HC Deb 28 November 1917 vol 99 cc2180-8

Whereupon Mr. SPEAKER, pursuant to the Order of the House of the 12th February, proposed the Question, "That this House do now adjourn.'

Commander WEDGWOOD

When I was interrupted the night before last by the hon. Member for York, I was endeavouring to explain to the House that it was undesirable for the Home Office, under their new anti-Bolo inspiration, to raid the offices of the Home Rule India League and to seize the book to which I wrote the preface. I explained before that there is no objection, from my own point of view, to this book circulating in any country in the world, but seeing that it was limited to an edition of 1,000 copies, circulated only to Members of this House, and to Members of the House of Lords, I think the seizure by the Home Office was an act of pure obscurantism and of the most lamentable unwisdom —Prussianism. Here is a book which puts before the responsible public of this country the Indian point of view so far as the British Government of India is concerned. Surely we realise that before any assembly is capable of judging such matters as the government of India it ought to have both sides put before it. We are capable of judging whether or not the book trenches on dangerous ground. It is bad enough for the Home Office to try to decide what the people shall read, but when it comes to trying to decide what Members of this House shall read it is going beyond the limits set by any previous Government in this country. Listen for one moment to what the " New Statesman " says of this particular volume. They say: This is emphatically a book to be read by the Secretary of State for India himself as well as by members of the Council and the clerks in the India Office. It ought to be pondered over by every Indian civilian. That is exactly the conclusion I came to after having read the book carefully: that it ought to be in the hands of every man who goes out to help govern India. They should see the other side, in order to be capable of assisting the administration. By shutting your eyes to the native point of view, by accepting the doctrine of Rudyard Kipling, you enormously handicap the administration of the country. I have been told that by writing a preface to this book I have been responsible for encouraging sedition and assassination.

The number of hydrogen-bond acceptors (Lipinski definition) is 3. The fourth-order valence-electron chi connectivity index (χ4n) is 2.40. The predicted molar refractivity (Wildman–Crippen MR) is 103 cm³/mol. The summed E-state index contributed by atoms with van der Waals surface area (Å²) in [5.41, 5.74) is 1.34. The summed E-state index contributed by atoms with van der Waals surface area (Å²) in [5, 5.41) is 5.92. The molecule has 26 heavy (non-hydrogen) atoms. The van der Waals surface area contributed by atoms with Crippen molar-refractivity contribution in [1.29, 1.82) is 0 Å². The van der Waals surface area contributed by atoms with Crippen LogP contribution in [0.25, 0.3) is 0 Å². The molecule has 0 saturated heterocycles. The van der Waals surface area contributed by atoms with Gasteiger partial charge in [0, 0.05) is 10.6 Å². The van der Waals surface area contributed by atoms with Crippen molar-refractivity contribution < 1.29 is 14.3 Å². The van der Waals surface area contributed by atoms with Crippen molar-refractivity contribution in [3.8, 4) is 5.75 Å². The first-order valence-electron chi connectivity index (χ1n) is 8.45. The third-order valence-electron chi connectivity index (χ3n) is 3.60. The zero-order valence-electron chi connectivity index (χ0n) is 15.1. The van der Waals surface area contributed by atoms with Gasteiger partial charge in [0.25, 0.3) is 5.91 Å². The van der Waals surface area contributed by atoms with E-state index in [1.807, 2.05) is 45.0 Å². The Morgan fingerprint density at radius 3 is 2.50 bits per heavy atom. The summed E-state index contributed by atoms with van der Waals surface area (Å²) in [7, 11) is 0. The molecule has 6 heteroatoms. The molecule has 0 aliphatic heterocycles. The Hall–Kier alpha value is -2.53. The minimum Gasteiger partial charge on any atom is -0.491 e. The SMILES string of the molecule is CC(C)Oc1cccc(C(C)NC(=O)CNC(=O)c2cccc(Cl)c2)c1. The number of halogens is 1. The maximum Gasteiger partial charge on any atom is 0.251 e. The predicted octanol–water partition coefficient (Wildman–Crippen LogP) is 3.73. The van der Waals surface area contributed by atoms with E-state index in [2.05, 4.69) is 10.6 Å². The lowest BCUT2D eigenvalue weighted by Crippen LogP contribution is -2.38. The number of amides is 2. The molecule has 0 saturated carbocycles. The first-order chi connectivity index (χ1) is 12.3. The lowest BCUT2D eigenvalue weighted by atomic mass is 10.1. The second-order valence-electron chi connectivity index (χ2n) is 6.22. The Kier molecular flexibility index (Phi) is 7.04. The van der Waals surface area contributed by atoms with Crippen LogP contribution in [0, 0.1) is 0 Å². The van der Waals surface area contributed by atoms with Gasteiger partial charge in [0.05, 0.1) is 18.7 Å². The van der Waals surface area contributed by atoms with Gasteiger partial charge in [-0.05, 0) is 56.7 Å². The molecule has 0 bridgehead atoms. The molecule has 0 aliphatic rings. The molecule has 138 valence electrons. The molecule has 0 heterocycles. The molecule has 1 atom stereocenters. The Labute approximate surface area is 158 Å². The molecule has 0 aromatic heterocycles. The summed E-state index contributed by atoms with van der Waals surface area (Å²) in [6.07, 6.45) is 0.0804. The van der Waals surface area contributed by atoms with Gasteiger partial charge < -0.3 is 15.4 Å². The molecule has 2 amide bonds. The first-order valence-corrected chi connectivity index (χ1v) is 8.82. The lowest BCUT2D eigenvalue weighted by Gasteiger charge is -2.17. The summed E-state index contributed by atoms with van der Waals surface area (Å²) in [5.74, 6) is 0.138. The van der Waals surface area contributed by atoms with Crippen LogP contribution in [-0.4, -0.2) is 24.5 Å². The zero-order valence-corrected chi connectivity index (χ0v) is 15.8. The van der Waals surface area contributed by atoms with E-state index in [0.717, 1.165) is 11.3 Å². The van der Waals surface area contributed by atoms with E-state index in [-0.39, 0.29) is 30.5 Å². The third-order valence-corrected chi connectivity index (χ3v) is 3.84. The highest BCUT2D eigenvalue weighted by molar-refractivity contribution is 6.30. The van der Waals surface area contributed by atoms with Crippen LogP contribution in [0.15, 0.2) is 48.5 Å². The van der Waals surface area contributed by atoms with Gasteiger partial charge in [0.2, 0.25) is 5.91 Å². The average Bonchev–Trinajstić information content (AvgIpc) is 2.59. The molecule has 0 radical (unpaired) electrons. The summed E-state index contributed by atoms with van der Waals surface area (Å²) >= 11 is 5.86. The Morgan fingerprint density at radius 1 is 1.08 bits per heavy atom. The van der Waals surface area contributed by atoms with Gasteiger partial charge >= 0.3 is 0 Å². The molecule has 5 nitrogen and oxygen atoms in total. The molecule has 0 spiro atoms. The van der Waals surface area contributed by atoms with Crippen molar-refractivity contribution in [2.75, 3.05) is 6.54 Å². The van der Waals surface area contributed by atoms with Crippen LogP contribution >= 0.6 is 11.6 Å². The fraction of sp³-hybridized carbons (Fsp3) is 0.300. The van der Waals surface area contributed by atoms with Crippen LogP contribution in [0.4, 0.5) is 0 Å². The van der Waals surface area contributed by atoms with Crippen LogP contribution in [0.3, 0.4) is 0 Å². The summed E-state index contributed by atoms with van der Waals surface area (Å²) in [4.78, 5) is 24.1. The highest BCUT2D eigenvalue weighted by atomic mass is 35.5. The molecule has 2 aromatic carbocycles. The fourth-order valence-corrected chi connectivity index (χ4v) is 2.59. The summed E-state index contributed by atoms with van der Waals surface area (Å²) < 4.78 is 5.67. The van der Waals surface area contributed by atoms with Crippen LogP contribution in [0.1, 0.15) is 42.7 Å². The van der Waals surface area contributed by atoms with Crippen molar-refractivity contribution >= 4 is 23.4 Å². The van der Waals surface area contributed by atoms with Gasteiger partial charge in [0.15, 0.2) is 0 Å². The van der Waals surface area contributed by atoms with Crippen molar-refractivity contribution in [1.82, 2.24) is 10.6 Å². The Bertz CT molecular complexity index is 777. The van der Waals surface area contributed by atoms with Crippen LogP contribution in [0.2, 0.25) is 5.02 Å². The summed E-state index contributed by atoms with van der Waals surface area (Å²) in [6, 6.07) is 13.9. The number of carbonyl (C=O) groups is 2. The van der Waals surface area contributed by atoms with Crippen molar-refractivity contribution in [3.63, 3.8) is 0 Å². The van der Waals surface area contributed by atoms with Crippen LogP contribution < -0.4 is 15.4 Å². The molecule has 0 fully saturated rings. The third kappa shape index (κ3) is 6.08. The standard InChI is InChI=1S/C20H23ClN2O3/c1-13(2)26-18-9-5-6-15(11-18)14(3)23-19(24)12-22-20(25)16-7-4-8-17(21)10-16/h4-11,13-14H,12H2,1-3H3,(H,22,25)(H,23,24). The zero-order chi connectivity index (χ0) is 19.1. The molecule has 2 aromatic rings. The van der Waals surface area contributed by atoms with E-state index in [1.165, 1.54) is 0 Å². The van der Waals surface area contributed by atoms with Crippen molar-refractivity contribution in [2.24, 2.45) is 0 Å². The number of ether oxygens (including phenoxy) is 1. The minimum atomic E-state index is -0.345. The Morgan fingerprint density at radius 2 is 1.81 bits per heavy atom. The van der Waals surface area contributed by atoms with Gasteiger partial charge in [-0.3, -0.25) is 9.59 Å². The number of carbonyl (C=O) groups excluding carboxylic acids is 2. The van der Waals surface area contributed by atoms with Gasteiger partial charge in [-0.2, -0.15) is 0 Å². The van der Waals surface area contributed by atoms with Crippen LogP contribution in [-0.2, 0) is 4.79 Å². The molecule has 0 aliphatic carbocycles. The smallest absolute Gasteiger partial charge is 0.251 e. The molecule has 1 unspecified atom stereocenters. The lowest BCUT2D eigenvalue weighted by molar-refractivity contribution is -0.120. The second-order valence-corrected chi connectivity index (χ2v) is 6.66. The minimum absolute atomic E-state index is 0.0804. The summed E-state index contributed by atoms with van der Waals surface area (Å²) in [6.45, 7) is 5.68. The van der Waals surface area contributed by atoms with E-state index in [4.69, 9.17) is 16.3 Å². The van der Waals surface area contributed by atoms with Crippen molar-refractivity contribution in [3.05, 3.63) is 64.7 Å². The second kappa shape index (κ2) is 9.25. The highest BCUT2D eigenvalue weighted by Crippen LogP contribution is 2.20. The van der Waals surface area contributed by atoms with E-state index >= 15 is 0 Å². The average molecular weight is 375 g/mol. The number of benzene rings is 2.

Commander WEDGWOOD